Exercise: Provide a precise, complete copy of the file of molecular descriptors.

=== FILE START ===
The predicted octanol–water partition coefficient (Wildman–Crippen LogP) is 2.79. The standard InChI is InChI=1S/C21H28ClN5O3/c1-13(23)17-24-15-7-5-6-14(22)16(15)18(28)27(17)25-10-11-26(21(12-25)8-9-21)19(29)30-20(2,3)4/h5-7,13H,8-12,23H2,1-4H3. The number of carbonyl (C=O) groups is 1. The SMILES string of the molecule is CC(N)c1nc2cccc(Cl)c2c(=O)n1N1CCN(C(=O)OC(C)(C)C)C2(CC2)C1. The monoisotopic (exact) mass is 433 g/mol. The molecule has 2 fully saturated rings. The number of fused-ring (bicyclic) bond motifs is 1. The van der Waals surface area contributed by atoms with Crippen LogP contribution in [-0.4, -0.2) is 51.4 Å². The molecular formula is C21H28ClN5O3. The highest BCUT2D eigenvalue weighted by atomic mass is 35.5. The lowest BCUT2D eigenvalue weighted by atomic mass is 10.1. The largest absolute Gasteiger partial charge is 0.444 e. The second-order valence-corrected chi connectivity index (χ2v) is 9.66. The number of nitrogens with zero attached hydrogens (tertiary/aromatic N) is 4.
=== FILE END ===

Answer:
The predicted octanol–water partition coefficient (Wildman–Crippen LogP) is 2.79. The standard InChI is InChI=1S/C21H28ClN5O3/c1-13(23)17-24-15-7-5-6-14(22)16(15)18(28)27(17)25-10-11-26(21(12-25)8-9-21)19(29)30-20(2,3)4/h5-7,13H,8-12,23H2,1-4H3. The number of carbonyl (C=O) groups is 1. The SMILES string of the molecule is CC(N)c1nc2cccc(Cl)c2c(=O)n1N1CCN(C(=O)OC(C)(C)C)C2(CC2)C1. The monoisotopic (exact) mass is 433 g/mol. The molecule has 2 fully saturated rings. The number of fused-ring (bicyclic) bond motifs is 1. The van der Waals surface area contributed by atoms with Crippen LogP contribution in [-0.4, -0.2) is 51.4 Å². The molecular formula is C21H28ClN5O3. The highest BCUT2D eigenvalue weighted by atomic mass is 35.5. The lowest BCUT2D eigenvalue weighted by atomic mass is 10.1. The largest absolute Gasteiger partial charge is 0.444 e. The second-order valence-corrected chi connectivity index (χ2v) is 9.66. The number of nitrogens with zero attached hydrogens (tertiary/aromatic N) is 4.